July’s Best History Books

There’s no better time to contemplate how the past shapes the present (and the future) than the month we celebrate the birth of our nation. This month, we have a potent list of new history books that help you see the bigger picture, including an investigation into one of the biggest naval disasters ever, the inspiring story of a man held captive by Somali pirates, and the heroic story of Jews who escaped Hitler’s Germany only to volunteer to take up arms and go back to fight the Nazis.

Indianapolis: The True Story of the Worst Sea Disaster in U.S. Naval History and the Fifty-Year Fight to Exonerate an Innocent Man, by Lynn Vincent and Sara Vladic
In 1945, the USS Indianapolis was torpedoed and sunk by a Japanese submarine. Nearly 900 of the crew survived the sinking—but 600 of them died over the next four days as they floated helplessly in the water. Vladic and Vincent expose the Navy’s incompetence and the effort to cover up the disaster by blaming the ship’s captain, who was court-martialed in a suspiciously quick and secretive action—and who later killed himself. Captain Charles McVay III was eventually proved to be innocent of the charges, but the truth of the Navy’s mistakes and their horrific results have remained largely unknown, until now.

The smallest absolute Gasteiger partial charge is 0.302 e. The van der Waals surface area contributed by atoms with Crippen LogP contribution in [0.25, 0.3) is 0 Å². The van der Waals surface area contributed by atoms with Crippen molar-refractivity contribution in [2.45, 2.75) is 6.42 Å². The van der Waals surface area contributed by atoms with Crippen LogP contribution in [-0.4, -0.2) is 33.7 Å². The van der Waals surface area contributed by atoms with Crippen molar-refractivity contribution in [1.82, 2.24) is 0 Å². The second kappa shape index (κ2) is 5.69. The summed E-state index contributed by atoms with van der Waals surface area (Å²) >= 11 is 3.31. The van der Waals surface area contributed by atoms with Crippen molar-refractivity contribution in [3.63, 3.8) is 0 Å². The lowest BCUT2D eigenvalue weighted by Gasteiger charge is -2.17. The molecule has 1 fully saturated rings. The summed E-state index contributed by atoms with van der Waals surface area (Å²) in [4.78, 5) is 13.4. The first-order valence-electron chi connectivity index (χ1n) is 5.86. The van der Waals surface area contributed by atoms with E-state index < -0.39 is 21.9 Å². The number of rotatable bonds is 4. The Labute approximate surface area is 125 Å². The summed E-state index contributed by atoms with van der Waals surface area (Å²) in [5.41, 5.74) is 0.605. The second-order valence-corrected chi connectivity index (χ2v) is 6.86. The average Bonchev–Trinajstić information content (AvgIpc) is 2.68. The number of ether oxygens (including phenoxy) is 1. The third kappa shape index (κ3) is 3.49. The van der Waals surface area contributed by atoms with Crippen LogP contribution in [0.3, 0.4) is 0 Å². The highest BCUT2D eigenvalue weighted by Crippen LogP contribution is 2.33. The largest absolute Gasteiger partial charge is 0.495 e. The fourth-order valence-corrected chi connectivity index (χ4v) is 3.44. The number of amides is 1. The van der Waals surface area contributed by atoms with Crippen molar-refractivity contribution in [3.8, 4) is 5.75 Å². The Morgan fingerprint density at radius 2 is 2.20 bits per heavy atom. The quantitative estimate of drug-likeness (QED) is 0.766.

The Desert and the Sea: 977 Days Captive on the Somali Pirate Coast, by Michael Scott Moore
Fascinated by the idea of pirates operating in the 21st century, Michael Scott Moore journeyed to Somalia to witness the phenomenon firsthand. He quickly got more than he bargained for when he was kidnapped by those very pirates, who demand a ridiculous $20 million ransom from his horrified mother—and later, from anyone who’d listen. Moore, knowing there’s no way he’d fetch the ransom, settled in for what turned out to be more than two years of captivity, during which he was treated both extremely poorly and with surprising kindness by desperate men never seemed to have any personal grudge against him—they just wanted their money. In this eye-opening look at the conditions that drive men to piracy, Moore’s sangfroid under stress is remarkable—and occasionally hilarious.